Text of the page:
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Home > Impressions > Summer 2007 > Report from Russia

Report from Russia

By Craig Lyons, Correspondent

Ellen Corey with the Mayor of Kotlas.

Visit to Russia: In Kotlas, Russia, Mayor Sergei Melentyev met recently with Ellen Corey, co-chairwoman of the Kotlas-Waterville Area Sister City Connection.

WATERVILLE — Thousands of miles from home, Ellen Corey found herself in the midst of a huge anniversary celebration.

The working-class city of Kotlas, Russia, was celebrating its founding 90 years earlier. All of the residents turned out for the big day, June 11, and Corey was stunned at the fervor surrounding the event.

"What was really interesting was one of the celebrations on the big day was a parade. All of the economic sectors participated in the parade," said Corey. "I know sometimes in Waterville we have trouble putting parades together."

Corey, co-chairwoman of the Kotlas-Waterville Area Sister City Connection, went to Kotlas June 8-15 for the city's birthday as a representative of its sister city, Waterville.

Kotlas was selected as a sister city for its similarity to Waterville — and Corey said life there isn't too different.

Though Kotlas is much bigger, both cities are northern and at one time economically dependent on manufacturing and lumber. But, like Waterville, Kotlas has lost a great deal of its manufacturing. The city is still struggling to rebuild its economy as it recovers from the economic upheaval following the breakup of the old Soviet Union.

Corey, who was making her third trip to Kotlas, said things seem to be improving.

"Each time I've been there, I've seen great improvements in the goods available and the standard of living," said Corey. While killing time in Kotlas one day, Corey found herself in a shop that was selling $100 bottles of perfume.

"They wouldn't be opening these stores if people couldn't buy," said Corey. "So things are looking up for a large sector of the economy."

Another sign of change in Kotlas was shown through the opening of a dry cleaner.

All of the dry cleaners closed because people couldn't afford to use them, according to Corey.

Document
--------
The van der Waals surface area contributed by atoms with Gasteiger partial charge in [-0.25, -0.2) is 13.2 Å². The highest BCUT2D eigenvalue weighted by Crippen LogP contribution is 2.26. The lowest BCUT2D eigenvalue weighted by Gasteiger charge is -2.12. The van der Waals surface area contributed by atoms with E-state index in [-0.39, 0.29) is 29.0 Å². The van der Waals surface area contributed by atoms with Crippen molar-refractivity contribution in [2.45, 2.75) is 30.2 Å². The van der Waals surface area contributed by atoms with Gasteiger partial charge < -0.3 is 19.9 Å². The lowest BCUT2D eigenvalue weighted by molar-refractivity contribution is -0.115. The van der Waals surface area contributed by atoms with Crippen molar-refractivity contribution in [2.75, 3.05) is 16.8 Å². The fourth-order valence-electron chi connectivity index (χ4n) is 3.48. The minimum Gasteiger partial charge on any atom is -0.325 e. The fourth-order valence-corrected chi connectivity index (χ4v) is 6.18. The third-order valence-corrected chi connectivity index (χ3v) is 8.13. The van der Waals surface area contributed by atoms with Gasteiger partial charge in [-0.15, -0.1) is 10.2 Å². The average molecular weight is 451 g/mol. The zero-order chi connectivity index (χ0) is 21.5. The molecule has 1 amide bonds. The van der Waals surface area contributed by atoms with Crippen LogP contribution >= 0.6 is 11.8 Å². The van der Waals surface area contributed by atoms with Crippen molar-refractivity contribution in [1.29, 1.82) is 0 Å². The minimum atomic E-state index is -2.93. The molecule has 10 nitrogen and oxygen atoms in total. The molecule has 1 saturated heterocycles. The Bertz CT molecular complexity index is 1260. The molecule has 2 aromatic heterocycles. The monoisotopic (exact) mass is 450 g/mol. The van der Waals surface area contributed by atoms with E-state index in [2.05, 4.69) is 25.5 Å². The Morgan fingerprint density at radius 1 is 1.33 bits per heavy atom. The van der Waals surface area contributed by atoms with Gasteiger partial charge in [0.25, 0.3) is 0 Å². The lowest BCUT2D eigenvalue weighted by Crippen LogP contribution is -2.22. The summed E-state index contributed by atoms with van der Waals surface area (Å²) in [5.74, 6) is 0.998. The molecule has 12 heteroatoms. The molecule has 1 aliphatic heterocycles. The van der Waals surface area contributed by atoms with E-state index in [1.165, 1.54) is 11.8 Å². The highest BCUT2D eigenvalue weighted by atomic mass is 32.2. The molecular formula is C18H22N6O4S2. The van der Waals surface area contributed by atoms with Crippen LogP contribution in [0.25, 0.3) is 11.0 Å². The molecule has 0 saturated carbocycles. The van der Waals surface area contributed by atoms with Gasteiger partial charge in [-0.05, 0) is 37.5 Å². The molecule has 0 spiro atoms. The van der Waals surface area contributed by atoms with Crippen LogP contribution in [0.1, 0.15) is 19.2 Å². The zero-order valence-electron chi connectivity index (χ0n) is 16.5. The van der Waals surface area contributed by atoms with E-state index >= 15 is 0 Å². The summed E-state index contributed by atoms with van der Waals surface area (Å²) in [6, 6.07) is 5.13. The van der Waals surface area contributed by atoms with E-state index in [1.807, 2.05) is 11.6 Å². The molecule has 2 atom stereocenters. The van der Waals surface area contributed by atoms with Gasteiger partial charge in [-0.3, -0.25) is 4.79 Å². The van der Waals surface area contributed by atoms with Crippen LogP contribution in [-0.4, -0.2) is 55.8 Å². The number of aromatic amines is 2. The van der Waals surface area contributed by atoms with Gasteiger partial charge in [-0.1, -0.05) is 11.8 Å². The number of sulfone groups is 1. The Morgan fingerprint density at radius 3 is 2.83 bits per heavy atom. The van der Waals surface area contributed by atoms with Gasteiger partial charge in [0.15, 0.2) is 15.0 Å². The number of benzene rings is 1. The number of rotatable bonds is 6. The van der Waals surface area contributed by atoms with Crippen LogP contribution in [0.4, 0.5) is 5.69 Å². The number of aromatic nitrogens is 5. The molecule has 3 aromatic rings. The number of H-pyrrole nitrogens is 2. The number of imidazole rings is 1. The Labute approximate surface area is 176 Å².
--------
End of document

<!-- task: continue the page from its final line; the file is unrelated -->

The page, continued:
In sharp contrast was the experience of Phil Gonyar, former chairman of the Kotlas-Waterville Area Sister City Connection committee, in 1991 when store shelves in Kotlas were empty.

While around town with his pen pal, Gonyar asked what was in the grocery store to buy and his friend replied, "Apple juice."

Gonyar saw Kotlas in the wake of the breakup of the Soviet Union when times were very hard.

"People lost all of the economic benefits of the Soviet system. As a result of the turmoil everybody lost their savings," said Gonyar. "So that the money they had saved was wiped out in the turmoil."

Not only were savings gone, but also government pensions, jobs, education and other benefits provided by the Soviet government.

"It was trying to find their feet in a place that had totally turned upside down on them," said Corey.

But as things are looking up for Kotlas, Mayor Sergei Melentyev expressed his hopes for the future to Corey, she said.

Among the things Melentyev said he wants to see are an increase in population, the construction of a sports stadium and better roads, Corey said.

"Compared to Russian roads, the Colby end of North Street isn't so bad," said Corey.

Although, Waterville and Kotlas share similarities, Corey said there are still differences other than the impact of the collapse of the Soviet Union on Kotlas.

Among them: The number of people who walk around town in Kotlas and the availability of public transportation, according to Corey.

Automobiles are another sign of growing prosperity for the people of Kotlas, according to Corey.

"There's an explosion in the number of automobiles in Kotlas. For a city that was built in a time when there were virtually no cars," she said.

Corey found herself noticing little things: how Russian children love to perform in public, how old the churches are, their steps grooved and worn from generations of feet.

The Kotlas-Waterville connection was forged in the fires of the Cold War, to bridge the gap between two economic and political systems and their peoples. The cities periodically swap delegations.

Last September Waterville hosted a delegation of Russian doctors, who got a first-hand view of the U.S. health-care system by visiting area hospitals and shared stories about what it's like practicing medicine in Kotlas.

Aside from the trips, the group also organizes a Russian Sampler at Colby College for junior high school students, a program that inspired an American sampler in Kotlas to teach about American life.

With the collapse of the Soviet Union there has been a drop in interest in that region of the world, say members of the sister city group, though they are looking to boost interest.

"It's in our best interest to learn about them," said Corey.

From the Morning Sentinel, 7/2/2007, p. B1. Used by permission.